|Component Type||Component Name||Description||Quantity|
|BUS / Interface||I2C or SPI||Inter-Integrated Circuit Communications Protocol or Serial Peripheral Interface Communications Protocol||1|
|Direct Attach Type||SMD||Surface Mount Device Connection Type||1|
|Wireless Technology||Bluetooth/BLE||Bluetooth / Bluetooth Low Energy v4+||1|
|Sound||94dB-20Hz to 20kHz||Standard (94dB max) + High Quality (down to 20 Hz) + Audible Range (up to 20 kHz)||1|
|Pressure||24bit-110kPA +/- .05kPA||High Resolution (24 bit) + Standard Atmospheric (110 kPa) + High Accuracy (± 0.05%)||1|
|Magnetometer||16-bit||High Resolution (16 bit)||1|
|Gyroscope||3 Axes||3 Axes - Eg. Pitch / Yaw / Rotation||1|
|Accelerometer||High Res - Medium Duty||High Resolution (16 bit) + Medium Duty (± 8.0 G)||1|
|Colour||RGB||450 to 750nm||1|
|Light||Visible Spectrum||Visible spectrum (peak wavelength 750nm)||1|
|Temperature||Standard Accuracy||Standard Accuracy (±2°C) from -40°C to 105°C||1|
I spend many hours a day sitting behind a desk. So do many of my friends and colleagues. Some of them do one or more sport activities before/after work, but a lot of them don't. This is how I got the idea to use a device that would encourage the owner to move in a bit entertaining way. To relief the strain, change body position, stretch and relax.
I have noticed a recent expansion of fitness trackers, but most of them are smart watches
attached to a hand. They tend to track the whole person, which could be limiting. I was thinking about something of a tennis ball size, that would include the sensor board, host MCU and a battery. Small form factor of all the electronics is the only way this could ever be made - ideally with a center of gravity in the intersection of X,Y and Z axis.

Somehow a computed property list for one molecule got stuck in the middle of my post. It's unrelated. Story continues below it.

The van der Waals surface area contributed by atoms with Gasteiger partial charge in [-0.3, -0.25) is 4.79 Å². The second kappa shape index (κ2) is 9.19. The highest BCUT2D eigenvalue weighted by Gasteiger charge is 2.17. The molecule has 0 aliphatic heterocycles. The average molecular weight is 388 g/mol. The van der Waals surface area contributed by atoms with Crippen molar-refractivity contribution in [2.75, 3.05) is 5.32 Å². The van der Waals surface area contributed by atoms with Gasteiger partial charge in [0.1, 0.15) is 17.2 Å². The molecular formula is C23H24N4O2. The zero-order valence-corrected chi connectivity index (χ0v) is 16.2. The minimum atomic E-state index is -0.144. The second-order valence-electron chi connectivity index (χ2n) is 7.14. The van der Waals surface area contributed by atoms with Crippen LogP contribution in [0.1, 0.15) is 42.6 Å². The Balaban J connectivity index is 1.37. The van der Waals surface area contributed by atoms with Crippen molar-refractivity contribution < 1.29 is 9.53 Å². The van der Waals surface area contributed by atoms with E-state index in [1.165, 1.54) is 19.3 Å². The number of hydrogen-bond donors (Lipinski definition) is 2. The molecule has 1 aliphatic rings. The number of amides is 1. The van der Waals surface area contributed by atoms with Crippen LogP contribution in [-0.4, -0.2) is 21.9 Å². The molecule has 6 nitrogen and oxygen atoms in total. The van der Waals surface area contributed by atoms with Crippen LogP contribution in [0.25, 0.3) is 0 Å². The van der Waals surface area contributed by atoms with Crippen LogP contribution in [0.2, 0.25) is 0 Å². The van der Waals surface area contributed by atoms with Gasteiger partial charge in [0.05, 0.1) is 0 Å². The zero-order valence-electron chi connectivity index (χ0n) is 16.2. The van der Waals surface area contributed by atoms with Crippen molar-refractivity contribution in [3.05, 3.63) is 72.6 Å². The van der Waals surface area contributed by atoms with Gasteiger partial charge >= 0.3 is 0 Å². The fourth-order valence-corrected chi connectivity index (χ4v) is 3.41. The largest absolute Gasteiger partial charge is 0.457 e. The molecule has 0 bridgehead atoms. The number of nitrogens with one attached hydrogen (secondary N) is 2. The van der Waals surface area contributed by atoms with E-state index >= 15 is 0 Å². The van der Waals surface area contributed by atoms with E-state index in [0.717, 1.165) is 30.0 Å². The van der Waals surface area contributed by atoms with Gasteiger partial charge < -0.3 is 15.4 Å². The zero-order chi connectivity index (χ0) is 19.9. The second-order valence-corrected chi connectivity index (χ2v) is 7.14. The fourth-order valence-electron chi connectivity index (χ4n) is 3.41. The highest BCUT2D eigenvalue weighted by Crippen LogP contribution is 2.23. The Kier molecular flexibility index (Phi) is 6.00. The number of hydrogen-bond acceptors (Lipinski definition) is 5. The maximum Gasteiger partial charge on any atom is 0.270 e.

Here are some ideas for elementary functions:
The device could detect movement using an on-board accelerometer, a gyroscope and a magnetometer:
- detection of a rotational movement - while holding in hand, rotating your wrist, elbow or the whole arm using a shoulder
- compass heading
- detection of a free fall - throw the ball in the air and catch it
- click and double click detection - start and stop the exercise
On-board pressure sensor is able to provide a pressure difference in time:
- detection of an altitude difference - for example exercise consisting of climbing 100 stairs.
I am not a fan of too complicated devices. However, it might be useful to signal some exercise states. Let's say the ball could be made out of some semi-transparent plastic. An RGB LED provides simple state information (changing colour from red to green during the progress) in addition to a small vibration motor (force feedback for every repetition) and an audio output with instructions.
BLE would be the only data connection to the outside world. A paired cell phone with an application would have to store all the exercise definitions and probably collect the results.
The question is whether all the sensor data and its precision could be used for real therapy applications or just for having some fun. I don't think that any electronics can currently replace a physiotherapist, however, there are always more people with health problems than can be treated. I guess the only way to find out is to run a proper clinical trial.